The following explanation was received in July 2008 from Myles Buckley:

The 4% excess material is a function of burst strength vs crush load resistance, according to Duncan Hosford in "The Aluminum Beverage Can" in the September 1994 edition of Scientific American Magazine.  Hosford described the efforts of Coca Cola and Pepsi Co. to minimize the need for aluminium, which imposes by far the single highest cost of production for their canned soft drinks. 
The pop-can is very thin on its side-wall.  More aluminum by mass is found in the top ridges (not to cut the drinker's lips) and more again at the base.  The can has three "pieces." A slug of aluminum is extruded to form the base and sides; a disk forms the top (including the "button" that holds the pull tab); the pull-tab itself is the third piece.

As a cylindrical container, its aluminum sidewalls are afforded crush resistance by the pressurized contents.  The bottom is made burst resistant by the local mass of aluminium and strengthened by its annular shape designed for upright stability.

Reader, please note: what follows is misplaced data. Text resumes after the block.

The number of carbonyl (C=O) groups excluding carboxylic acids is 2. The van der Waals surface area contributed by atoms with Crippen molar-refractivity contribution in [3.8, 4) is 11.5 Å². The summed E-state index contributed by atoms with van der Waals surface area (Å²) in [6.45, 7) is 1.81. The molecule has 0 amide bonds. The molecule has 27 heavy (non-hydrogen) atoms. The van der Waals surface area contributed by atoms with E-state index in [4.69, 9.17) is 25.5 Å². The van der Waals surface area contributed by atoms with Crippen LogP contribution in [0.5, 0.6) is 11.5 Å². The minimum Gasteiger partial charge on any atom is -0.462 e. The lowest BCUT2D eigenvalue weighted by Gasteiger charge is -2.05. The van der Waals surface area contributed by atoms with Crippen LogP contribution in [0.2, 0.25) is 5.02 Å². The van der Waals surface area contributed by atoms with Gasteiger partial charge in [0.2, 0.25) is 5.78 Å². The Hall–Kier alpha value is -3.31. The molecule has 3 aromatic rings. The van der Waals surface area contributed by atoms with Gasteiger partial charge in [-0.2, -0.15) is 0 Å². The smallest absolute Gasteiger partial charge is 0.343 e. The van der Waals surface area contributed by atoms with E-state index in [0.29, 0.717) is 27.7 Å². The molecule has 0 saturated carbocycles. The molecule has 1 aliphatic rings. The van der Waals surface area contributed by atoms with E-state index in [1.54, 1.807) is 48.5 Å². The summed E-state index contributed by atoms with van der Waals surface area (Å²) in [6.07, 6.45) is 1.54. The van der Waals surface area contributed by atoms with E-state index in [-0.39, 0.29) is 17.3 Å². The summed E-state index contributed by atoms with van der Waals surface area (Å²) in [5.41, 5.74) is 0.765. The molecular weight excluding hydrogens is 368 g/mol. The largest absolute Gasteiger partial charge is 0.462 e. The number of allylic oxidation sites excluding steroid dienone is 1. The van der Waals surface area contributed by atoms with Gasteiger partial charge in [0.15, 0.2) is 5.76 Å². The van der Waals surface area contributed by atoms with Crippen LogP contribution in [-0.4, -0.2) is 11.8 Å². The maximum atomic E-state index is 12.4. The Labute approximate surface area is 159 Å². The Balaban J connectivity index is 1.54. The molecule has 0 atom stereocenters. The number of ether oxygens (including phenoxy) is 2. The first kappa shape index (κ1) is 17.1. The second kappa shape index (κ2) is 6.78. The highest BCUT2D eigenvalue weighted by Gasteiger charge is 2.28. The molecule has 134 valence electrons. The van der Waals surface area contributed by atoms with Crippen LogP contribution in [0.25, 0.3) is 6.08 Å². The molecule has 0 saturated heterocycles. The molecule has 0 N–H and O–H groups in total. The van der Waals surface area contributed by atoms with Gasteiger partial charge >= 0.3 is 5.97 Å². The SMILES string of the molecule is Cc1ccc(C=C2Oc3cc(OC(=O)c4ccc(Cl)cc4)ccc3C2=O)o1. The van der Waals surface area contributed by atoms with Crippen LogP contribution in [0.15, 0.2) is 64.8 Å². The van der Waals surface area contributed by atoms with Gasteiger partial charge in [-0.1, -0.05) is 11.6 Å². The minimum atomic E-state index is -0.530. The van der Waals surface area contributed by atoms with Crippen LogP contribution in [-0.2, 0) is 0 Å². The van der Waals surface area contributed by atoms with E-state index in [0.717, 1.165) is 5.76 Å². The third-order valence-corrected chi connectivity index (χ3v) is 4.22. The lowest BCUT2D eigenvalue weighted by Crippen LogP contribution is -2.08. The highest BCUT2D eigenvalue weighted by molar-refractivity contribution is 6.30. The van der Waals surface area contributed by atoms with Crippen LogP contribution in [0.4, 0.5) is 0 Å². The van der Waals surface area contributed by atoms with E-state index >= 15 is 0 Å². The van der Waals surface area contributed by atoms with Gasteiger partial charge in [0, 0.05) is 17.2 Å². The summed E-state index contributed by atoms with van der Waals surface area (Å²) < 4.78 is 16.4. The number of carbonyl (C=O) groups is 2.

Based on the engineering of modern aluminum -- not tin -- cans, I'd say that C = 1.9 is close to the ideal ratio for delivering soft drinks under moderate pressure. 

Same for beer, presumably.
-- PN

Ten years after the publication of Tin-Can Mystery, in July 2018, the link to a brilliantly produced video entitled The Ingenious Design of the Aluminum Beverage Can was received from long-time friend Norm Bryga, who neglected to warn me that one might become tempted to devote many hours indeed studying the animated presentations of Engineerguy.   -- PN